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Blunt Highlights Significance of U.S. Constitution

September 18, 2019

WASHINGTON – Today, U.S. Senator Roy Blunt (Mo.), a former high school history teacher, spoke on the Senate floor to discuss the significance of the U.S. Constitution, which was ratified on September 17th, 1787.

Following Are Excerpts From Blunt’s Remarks:

“Mr. President, I want to join my colleagues… to talk about the uniqueness of the government we have. The unbelievable coming together of ideas in Philadelphia in 1787, ideas frankly that nobody ever had thought of in quite the same way before, starting with the first three words. It’s the only document ever devised, up until that time, that suggested that the source of government was the source of government that the Constitution recognizes immediately.

“When the Magna Carta talked about the relationship between the king and the barons of England, and that was even a big step in a new direction because up until then, under monarchies, there was only one source of government, which was God and God’s ordained, chosen monarch was viewed by country after country after country as the way this should be done. And there would be a succession and it would be understood, and had really nothing to do with you or me or anybody else. It was all some greater plan left up to somebody else. …

“In fact the Constitution goes on to say we're doing this to form a more perfect union. They don’t even suggest we’re forming a perfect union, they just suggest we’re forming a more perfect union. Understanding that even within their range of vision of what might happen. And there were people advocating that women be able to vote, as Abigail Adams had during the Revolution itself, there were people advocating that slavery be ended. All of those things were evidenced in that room as part of the debate that didn’t happen. But they didn’t wait to have a perfect union. They said we’re going to form a more perfect union, and you’ve got to believe in that they assumed it would get more perfect as time went on. And here we are, 200 and some years later, is it perfect yet, no. But it’s hopefully more perfect than it has been, and less perfect than it will be because we the people are going to come together in this convention and then later adopt it in a bigger setting to form a more perfect union. And that more perfect union would include ideas that nobody had ever thought about before. If the people are forming the government, what kind of controls do you put on the government, not too many controls. …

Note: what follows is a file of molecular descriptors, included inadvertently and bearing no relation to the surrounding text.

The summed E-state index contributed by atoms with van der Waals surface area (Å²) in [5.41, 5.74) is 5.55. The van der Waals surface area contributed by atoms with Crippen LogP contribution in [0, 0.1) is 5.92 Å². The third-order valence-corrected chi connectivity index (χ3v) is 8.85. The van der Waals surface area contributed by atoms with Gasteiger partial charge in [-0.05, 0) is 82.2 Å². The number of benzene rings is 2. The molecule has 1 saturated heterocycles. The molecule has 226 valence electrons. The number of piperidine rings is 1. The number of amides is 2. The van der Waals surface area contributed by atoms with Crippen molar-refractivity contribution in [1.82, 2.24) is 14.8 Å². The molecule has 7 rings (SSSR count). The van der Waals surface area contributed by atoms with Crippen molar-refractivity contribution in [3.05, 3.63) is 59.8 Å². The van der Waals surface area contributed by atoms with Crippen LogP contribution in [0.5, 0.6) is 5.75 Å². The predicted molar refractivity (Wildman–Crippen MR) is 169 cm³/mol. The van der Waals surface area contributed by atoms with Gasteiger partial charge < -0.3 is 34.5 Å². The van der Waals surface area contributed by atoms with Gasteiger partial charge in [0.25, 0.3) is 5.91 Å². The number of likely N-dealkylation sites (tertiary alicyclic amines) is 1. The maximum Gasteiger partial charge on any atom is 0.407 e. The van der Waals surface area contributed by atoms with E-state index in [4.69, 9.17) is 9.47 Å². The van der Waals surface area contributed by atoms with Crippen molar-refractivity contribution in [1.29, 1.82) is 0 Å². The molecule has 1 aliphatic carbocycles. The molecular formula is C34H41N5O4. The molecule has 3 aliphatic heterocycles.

“But here we are, celebrating this unique moment where people came together with ideas that got on paper and were approved, that even if they'd been talked about before had never formed the basis for a government before. And here we are, well over 200 years, beyond 1787 and the first year of the government, 1789, and that Constitution has been the model for all kinds of constitution[s] by all kinds of countries.

“Interestingly, many of them have the same, almost the same Constitution we have. They just have not been able to figure out how to live with it or to let the balance of power and the power of people work. Again, the most important part, the first three words, the most important understanding to form a more perfect union, not yet accomplished, maybe never accomplished, but it always gives us a goal for things to be better than they have been, in the country we have the opportunity to live in, under the Constitution that provides a unique set of liberties and freedoms that others can only hope for.”

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